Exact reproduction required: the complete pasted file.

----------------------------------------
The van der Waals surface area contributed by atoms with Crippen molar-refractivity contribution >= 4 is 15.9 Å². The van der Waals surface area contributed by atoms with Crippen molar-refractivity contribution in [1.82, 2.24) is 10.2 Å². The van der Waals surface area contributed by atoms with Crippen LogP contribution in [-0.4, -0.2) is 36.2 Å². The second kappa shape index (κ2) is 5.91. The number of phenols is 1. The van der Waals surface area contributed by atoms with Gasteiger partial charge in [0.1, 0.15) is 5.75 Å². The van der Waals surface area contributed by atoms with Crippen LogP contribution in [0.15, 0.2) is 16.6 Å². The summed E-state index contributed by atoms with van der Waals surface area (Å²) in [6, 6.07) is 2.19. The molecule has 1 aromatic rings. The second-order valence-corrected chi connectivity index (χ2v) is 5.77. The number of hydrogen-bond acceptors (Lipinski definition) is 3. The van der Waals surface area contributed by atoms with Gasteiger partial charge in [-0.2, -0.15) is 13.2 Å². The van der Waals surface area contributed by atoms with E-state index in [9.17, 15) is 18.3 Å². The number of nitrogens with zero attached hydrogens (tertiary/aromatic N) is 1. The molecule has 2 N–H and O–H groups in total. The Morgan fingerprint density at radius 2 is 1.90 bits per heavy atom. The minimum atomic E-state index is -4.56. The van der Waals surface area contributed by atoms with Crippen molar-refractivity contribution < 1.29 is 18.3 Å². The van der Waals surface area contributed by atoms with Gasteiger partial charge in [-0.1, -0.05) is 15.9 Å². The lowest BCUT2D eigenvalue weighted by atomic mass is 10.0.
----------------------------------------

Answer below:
The van der Waals surface area contributed by atoms with Crippen molar-refractivity contribution >= 4 is 15.9 Å². The van der Waals surface area contributed by atoms with Crippen molar-refractivity contribution in [1.82, 2.24) is 10.2 Å². The van der Waals surface area contributed by atoms with Crippen LogP contribution in [-0.4, -0.2) is 36.2 Å². The second kappa shape index (κ2) is 5.91. The number of phenols is 1. The van der Waals surface area contributed by atoms with Gasteiger partial charge in [0.1, 0.15) is 5.75 Å². The van der Waals surface area contributed by atoms with Crippen LogP contribution in [0.15, 0.2) is 16.6 Å². The summed E-state index contributed by atoms with van der Waals surface area (Å²) in [6, 6.07) is 2.19. The molecule has 1 aromatic rings. The second-order valence-corrected chi connectivity index (χ2v) is 5.77. The number of hydrogen-bond acceptors (Lipinski definition) is 3. The van der Waals surface area contributed by atoms with Gasteiger partial charge in [-0.2, -0.15) is 13.2 Å². The van der Waals surface area contributed by atoms with E-state index in [9.17, 15) is 18.3 Å². The number of nitrogens with zero attached hydrogens (tertiary/aromatic N) is 1. The molecule has 2 N–H and O–H groups in total. The Morgan fingerprint density at radius 2 is 1.90 bits per heavy atom. The minimum atomic E-state index is -4.56. The van der Waals surface area contributed by atoms with Crippen molar-refractivity contribution < 1.29 is 18.3 Å². The van der Waals surface area contributed by atoms with Gasteiger partial charge in [-0.1, -0.05) is 15.9 Å². The lowest BCUT2D eigenvalue weighted by atomic mass is 10.0.